In terms of safety, tolerability, and efficacy, weekly paclitaxel was the winner. Questions might remain about whether the investigators dosed the nab-paclitaxel excessively, because there was a lot of neuropathy. Giving it with the ixabepilone-weekly strategy might not be the best way to administer the drug. But certainly, everything points to weekly paclitaxel being the big winner. Obviously, we have had a lot of experience with that as the backbone of ECOG 2100,[3] and that is going to be the mainstay of our approach for first-line metastatic disease.

Finding the Sweet Spot

Dr. Miller: It also tells us that we can't continue to look at toxicity and efficacy as 2 separate buckets. There is interplay between them. Another trial that will probably not get as much play in the United States is a trial from a Korean group[4] looking at maintenance chemotherapy in the metastatic setting. It is a bit odd to us, because we would typically treat patients until progression or toxicity or some personal reason for that patient to stop therapy. But in many parts of the world, patients receive a fairly arbitrary number of cycles. If the patient is responding, therapy is stopped. Patients are off treatment until they progress.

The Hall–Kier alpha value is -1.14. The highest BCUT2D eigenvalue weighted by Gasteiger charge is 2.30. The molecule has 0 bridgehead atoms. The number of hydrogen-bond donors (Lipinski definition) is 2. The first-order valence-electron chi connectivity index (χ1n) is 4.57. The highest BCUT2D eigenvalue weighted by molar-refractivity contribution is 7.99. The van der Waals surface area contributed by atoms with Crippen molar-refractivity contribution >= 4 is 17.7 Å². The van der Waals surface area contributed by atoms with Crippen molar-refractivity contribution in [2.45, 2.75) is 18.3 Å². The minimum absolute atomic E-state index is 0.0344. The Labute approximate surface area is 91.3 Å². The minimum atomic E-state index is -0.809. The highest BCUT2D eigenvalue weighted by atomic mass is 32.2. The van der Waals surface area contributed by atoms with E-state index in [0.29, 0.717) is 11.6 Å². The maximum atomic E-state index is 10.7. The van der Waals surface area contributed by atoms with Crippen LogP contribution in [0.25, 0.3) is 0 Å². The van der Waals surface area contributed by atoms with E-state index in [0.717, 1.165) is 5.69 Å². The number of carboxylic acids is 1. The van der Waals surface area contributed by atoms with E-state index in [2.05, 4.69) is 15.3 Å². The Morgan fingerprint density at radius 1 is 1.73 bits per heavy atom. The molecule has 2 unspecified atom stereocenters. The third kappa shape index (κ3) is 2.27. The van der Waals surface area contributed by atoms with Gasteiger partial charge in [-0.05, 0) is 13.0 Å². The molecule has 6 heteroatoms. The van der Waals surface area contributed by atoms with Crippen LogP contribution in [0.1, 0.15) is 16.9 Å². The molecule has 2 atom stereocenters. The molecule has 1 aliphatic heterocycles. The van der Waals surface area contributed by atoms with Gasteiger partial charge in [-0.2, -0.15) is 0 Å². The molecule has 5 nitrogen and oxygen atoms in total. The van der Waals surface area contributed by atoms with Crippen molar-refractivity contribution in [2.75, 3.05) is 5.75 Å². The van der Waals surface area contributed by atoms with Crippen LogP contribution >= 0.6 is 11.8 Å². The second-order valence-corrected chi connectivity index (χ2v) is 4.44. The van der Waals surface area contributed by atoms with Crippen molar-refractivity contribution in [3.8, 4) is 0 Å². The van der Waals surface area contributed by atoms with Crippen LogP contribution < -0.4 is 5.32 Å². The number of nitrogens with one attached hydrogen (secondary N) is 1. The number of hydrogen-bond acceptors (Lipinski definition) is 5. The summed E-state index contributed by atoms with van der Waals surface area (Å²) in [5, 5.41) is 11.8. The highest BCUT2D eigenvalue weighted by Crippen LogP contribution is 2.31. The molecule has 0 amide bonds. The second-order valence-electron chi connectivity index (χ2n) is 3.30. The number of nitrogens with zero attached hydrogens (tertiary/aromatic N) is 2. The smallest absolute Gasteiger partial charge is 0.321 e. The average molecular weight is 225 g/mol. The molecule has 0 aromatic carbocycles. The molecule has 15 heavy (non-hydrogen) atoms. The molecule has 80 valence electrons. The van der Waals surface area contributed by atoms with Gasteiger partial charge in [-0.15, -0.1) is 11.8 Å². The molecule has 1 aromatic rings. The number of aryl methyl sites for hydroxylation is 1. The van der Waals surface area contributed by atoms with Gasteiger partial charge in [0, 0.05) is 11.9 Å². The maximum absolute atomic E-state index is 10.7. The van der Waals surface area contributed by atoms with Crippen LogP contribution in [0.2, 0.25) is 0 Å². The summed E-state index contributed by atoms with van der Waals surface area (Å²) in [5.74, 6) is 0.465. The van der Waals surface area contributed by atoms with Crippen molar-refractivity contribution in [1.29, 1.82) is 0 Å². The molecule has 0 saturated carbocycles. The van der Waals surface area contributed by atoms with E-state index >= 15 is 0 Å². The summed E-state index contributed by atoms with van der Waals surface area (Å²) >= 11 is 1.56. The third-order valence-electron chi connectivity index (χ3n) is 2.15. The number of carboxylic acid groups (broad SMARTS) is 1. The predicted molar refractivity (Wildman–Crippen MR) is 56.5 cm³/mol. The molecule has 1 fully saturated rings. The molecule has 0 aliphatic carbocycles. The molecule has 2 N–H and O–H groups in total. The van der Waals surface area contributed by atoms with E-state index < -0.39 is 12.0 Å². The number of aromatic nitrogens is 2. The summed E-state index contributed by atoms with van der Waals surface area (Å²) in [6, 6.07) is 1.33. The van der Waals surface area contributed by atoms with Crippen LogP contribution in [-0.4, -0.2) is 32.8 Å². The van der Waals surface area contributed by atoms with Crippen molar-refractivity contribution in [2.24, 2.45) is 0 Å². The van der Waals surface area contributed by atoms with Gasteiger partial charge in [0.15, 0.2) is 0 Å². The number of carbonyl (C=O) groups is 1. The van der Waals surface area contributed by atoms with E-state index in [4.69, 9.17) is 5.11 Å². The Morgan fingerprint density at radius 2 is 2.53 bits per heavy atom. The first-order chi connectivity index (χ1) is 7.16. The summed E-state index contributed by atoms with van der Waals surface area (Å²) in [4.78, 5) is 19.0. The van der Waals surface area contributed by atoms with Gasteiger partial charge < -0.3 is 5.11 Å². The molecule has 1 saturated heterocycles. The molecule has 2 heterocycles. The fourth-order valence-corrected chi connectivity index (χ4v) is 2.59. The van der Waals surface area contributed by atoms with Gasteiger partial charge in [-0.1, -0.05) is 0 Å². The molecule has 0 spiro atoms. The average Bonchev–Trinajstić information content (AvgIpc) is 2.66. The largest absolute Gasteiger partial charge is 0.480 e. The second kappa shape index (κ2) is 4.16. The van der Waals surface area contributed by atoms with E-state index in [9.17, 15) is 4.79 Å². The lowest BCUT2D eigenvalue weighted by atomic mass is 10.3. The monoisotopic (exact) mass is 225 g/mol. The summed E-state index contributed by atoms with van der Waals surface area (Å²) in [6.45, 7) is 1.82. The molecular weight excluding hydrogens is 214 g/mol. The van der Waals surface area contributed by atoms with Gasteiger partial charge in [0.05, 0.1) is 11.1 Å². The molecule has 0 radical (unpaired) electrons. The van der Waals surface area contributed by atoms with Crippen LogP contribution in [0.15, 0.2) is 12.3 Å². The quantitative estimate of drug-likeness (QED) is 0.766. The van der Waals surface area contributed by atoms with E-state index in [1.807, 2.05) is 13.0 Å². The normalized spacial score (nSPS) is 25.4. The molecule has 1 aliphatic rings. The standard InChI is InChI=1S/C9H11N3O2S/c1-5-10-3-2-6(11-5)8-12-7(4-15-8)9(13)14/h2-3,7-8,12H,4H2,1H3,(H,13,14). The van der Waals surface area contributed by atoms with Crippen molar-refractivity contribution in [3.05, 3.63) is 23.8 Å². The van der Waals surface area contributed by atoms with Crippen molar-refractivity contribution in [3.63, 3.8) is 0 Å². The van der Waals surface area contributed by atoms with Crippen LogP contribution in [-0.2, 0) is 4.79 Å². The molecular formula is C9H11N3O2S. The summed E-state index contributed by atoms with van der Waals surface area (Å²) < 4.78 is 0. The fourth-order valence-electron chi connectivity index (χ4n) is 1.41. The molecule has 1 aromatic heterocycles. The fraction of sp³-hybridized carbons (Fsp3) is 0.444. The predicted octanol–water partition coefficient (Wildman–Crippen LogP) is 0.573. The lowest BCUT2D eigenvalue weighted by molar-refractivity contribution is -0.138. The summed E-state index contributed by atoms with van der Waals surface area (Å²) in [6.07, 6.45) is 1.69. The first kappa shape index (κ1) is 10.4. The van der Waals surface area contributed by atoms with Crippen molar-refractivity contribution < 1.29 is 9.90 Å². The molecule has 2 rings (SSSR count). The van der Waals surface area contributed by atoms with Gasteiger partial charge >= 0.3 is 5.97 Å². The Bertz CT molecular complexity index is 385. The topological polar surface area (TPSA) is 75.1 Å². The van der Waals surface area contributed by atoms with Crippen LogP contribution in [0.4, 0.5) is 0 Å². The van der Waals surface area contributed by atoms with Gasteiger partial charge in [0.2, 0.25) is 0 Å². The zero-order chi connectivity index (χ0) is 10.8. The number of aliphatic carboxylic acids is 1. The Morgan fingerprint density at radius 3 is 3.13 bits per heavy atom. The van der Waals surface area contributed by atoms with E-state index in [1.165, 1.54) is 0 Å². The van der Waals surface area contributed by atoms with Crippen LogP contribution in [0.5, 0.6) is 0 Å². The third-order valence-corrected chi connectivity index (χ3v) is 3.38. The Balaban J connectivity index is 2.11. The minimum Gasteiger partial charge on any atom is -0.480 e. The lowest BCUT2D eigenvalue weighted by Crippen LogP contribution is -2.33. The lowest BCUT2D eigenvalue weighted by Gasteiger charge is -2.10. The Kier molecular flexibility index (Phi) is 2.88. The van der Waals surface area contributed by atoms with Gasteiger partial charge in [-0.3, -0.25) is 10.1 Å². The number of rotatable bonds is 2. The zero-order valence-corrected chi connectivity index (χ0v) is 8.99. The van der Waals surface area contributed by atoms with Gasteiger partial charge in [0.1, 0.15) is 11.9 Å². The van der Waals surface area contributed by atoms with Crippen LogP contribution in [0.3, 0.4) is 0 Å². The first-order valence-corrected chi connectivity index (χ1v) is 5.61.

The study looked at longer durations of therapy in maintenance found improvements in progression-free survival and in overall survival. To do that, however, you need to find that sweet-spot balance between an effective drug and a tolerable drug. When you look at the CALGB study, that is where the 2 new, sexier chemotherapy agents faltered.

Dr. Burstein: You are exactly right about the differences in cultural trends and how we use these drugs. The Europeans typically give 4-6 months of chemotherapy for advanced breast cancer, and then historically have paused to see what happened. The US oncology community tends to treat all patients until progression.